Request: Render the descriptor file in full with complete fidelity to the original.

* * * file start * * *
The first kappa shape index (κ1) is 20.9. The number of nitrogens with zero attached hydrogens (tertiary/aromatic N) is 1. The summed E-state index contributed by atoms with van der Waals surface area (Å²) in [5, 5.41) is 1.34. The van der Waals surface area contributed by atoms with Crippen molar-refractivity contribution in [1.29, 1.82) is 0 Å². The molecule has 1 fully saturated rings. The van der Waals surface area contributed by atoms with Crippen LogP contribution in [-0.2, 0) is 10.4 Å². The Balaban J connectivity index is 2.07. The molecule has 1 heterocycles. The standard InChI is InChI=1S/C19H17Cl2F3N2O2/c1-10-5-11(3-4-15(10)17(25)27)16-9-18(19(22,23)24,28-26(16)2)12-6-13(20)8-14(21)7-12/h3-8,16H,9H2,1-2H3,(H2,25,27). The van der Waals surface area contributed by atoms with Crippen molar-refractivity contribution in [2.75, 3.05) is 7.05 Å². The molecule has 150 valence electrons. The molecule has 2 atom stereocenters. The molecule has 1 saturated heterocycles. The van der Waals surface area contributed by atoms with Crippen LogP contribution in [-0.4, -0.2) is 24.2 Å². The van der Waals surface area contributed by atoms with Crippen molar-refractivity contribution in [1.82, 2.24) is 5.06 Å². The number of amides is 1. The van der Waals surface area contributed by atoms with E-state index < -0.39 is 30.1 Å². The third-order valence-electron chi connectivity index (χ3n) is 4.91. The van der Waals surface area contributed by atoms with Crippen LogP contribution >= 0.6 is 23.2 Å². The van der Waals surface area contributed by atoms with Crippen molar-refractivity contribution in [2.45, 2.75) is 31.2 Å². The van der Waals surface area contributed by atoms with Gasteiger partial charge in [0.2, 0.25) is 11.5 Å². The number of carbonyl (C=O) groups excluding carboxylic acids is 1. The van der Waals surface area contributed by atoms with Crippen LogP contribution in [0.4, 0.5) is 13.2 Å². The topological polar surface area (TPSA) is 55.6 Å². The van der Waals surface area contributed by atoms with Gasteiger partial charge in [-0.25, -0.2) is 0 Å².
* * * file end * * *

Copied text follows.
The first kappa shape index (κ1) is 20.9. The number of nitrogens with zero attached hydrogens (tertiary/aromatic N) is 1. The summed E-state index contributed by atoms with van der Waals surface area (Å²) in [5, 5.41) is 1.34. The van der Waals surface area contributed by atoms with Crippen molar-refractivity contribution in [1.29, 1.82) is 0 Å². The molecule has 1 fully saturated rings. The van der Waals surface area contributed by atoms with Crippen LogP contribution in [-0.2, 0) is 10.4 Å². The Balaban J connectivity index is 2.07. The molecule has 1 heterocycles. The standard InChI is InChI=1S/C19H17Cl2F3N2O2/c1-10-5-11(3-4-15(10)17(25)27)16-9-18(19(22,23)24,28-26(16)2)12-6-13(20)8-14(21)7-12/h3-8,16H,9H2,1-2H3,(H2,25,27). The van der Waals surface area contributed by atoms with Crippen molar-refractivity contribution in [2.75, 3.05) is 7.05 Å². The molecule has 150 valence electrons. The molecule has 2 atom stereocenters. The molecule has 1 saturated heterocycles. The van der Waals surface area contributed by atoms with Crippen LogP contribution in [-0.4, -0.2) is 24.2 Å². The van der Waals surface area contributed by atoms with Crippen molar-refractivity contribution in [1.82, 2.24) is 5.06 Å². The number of amides is 1. The van der Waals surface area contributed by atoms with E-state index < -0.39 is 30.1 Å². The third-order valence-electron chi connectivity index (χ3n) is 4.91. The van der Waals surface area contributed by atoms with Crippen LogP contribution >= 0.6 is 23.2 Å². The van der Waals surface area contributed by atoms with Crippen molar-refractivity contribution in [2.45, 2.75) is 31.2 Å². The van der Waals surface area contributed by atoms with Gasteiger partial charge in [0.2, 0.25) is 11.5 Å². The number of carbonyl (C=O) groups excluding carboxylic acids is 1. The van der Waals surface area contributed by atoms with Crippen LogP contribution in [0.4, 0.5) is 13.2 Å². The topological polar surface area (TPSA) is 55.6 Å². The van der Waals surface area contributed by atoms with Gasteiger partial charge in [-0.25, -0.2) is 0 Å².